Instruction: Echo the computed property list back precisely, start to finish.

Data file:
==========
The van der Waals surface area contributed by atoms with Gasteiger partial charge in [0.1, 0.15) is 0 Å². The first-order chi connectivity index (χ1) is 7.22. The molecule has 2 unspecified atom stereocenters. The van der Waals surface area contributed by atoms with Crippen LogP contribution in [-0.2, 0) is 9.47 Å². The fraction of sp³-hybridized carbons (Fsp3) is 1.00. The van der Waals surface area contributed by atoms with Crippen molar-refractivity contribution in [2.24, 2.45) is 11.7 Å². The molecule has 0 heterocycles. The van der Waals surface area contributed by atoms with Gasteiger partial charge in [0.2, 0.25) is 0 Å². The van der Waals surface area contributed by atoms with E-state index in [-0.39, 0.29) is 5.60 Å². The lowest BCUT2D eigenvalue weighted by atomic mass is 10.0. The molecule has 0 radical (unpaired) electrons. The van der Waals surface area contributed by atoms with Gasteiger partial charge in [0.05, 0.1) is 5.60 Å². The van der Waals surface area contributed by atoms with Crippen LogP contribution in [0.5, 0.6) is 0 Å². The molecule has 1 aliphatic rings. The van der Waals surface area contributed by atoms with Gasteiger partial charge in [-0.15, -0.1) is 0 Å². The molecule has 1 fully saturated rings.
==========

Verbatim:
The van der Waals surface area contributed by atoms with Gasteiger partial charge in [0.1, 0.15) is 0 Å². The first-order chi connectivity index (χ1) is 7.22. The molecule has 2 unspecified atom stereocenters. The van der Waals surface area contributed by atoms with Crippen LogP contribution in [-0.2, 0) is 9.47 Å². The fraction of sp³-hybridized carbons (Fsp3) is 1.00. The van der Waals surface area contributed by atoms with Crippen molar-refractivity contribution in [2.24, 2.45) is 11.7 Å². The molecule has 0 heterocycles. The van der Waals surface area contributed by atoms with Gasteiger partial charge in [0.2, 0.25) is 0 Å². The van der Waals surface area contributed by atoms with E-state index in [-0.39, 0.29) is 5.60 Å². The lowest BCUT2D eigenvalue weighted by atomic mass is 10.0. The molecule has 0 radical (unpaired) electrons. The van der Waals surface area contributed by atoms with Gasteiger partial charge in [0.05, 0.1) is 5.60 Å². The van der Waals surface area contributed by atoms with Crippen LogP contribution in [0.5, 0.6) is 0 Å². The molecule has 1 aliphatic rings. The van der Waals surface area contributed by atoms with Gasteiger partial charge in [-0.15, -0.1) is 0 Å². The molecule has 1 fully saturated rings.